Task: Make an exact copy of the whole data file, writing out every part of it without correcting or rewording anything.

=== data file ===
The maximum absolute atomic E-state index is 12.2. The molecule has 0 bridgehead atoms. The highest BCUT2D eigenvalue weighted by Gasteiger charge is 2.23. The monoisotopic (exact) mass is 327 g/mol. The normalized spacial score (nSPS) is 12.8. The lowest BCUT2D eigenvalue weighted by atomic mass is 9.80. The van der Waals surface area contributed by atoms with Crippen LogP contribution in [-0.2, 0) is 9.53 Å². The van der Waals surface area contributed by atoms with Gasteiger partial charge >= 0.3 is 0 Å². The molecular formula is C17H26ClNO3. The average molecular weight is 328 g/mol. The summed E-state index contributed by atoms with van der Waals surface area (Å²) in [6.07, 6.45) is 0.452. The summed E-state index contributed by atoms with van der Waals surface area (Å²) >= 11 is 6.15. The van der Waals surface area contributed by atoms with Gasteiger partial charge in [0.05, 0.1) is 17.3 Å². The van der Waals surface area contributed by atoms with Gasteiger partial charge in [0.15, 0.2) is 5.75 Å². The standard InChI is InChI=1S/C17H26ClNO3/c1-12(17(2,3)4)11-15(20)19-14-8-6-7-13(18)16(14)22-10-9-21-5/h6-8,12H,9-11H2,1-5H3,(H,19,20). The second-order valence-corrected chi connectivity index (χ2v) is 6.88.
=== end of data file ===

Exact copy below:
The maximum absolute atomic E-state index is 12.2. The molecule has 0 bridgehead atoms. The highest BCUT2D eigenvalue weighted by Gasteiger charge is 2.23. The monoisotopic (exact) mass is 327 g/mol. The normalized spacial score (nSPS) is 12.8. The lowest BCUT2D eigenvalue weighted by atomic mass is 9.80. The van der Waals surface area contributed by atoms with Crippen LogP contribution in [-0.2, 0) is 9.53 Å². The van der Waals surface area contributed by atoms with Gasteiger partial charge >= 0.3 is 0 Å². The molecular formula is C17H26ClNO3. The average molecular weight is 328 g/mol. The summed E-state index contributed by atoms with van der Waals surface area (Å²) in [6.07, 6.45) is 0.452. The summed E-state index contributed by atoms with van der Waals surface area (Å²) >= 11 is 6.15. The van der Waals surface area contributed by atoms with Gasteiger partial charge in [0.05, 0.1) is 17.3 Å². The van der Waals surface area contributed by atoms with Gasteiger partial charge in [0.15, 0.2) is 5.75 Å². The standard InChI is InChI=1S/C17H26ClNO3/c1-12(17(2,3)4)11-15(20)19-14-8-6-7-13(18)16(14)22-10-9-21-5/h6-8,12H,9-11H2,1-5H3,(H,19,20). The second-order valence-corrected chi connectivity index (χ2v) is 6.88.